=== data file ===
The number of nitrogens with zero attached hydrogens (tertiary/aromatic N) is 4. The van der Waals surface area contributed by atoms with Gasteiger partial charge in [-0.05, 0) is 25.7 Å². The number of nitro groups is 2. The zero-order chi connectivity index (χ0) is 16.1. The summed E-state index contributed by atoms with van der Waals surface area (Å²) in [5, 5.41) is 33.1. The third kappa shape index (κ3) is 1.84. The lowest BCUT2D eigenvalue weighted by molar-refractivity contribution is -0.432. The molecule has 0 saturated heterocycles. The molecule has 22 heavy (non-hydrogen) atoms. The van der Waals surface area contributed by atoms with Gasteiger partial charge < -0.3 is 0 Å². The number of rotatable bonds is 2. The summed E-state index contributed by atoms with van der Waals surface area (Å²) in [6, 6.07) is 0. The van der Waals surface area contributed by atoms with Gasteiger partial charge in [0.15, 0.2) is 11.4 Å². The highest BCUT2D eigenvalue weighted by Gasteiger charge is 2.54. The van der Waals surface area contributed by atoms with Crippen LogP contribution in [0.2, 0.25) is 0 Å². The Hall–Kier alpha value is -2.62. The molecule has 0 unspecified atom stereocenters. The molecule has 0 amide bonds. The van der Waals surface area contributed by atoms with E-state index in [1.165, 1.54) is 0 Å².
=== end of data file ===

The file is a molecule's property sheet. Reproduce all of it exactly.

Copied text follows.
The number of nitrogens with zero attached hydrogens (tertiary/aromatic N) is 4. The van der Waals surface area contributed by atoms with Gasteiger partial charge in [-0.05, 0) is 25.7 Å². The number of nitro groups is 2. The zero-order chi connectivity index (χ0) is 16.1. The summed E-state index contributed by atoms with van der Waals surface area (Å²) in [5, 5.41) is 33.1. The third kappa shape index (κ3) is 1.84. The lowest BCUT2D eigenvalue weighted by molar-refractivity contribution is -0.432. The molecule has 0 saturated heterocycles. The molecule has 22 heavy (non-hydrogen) atoms. The van der Waals surface area contributed by atoms with Gasteiger partial charge < -0.3 is 0 Å². The number of rotatable bonds is 2. The summed E-state index contributed by atoms with van der Waals surface area (Å²) in [6, 6.07) is 0. The van der Waals surface area contributed by atoms with Gasteiger partial charge in [0.15, 0.2) is 11.4 Å². The highest BCUT2D eigenvalue weighted by Gasteiger charge is 2.54. The van der Waals surface area contributed by atoms with Crippen LogP contribution in [0.2, 0.25) is 0 Å². The Hall–Kier alpha value is -2.62. The molecule has 0 unspecified atom stereocenters. The molecule has 0 amide bonds. The van der Waals surface area contributed by atoms with E-state index in [1.165, 1.54) is 0 Å².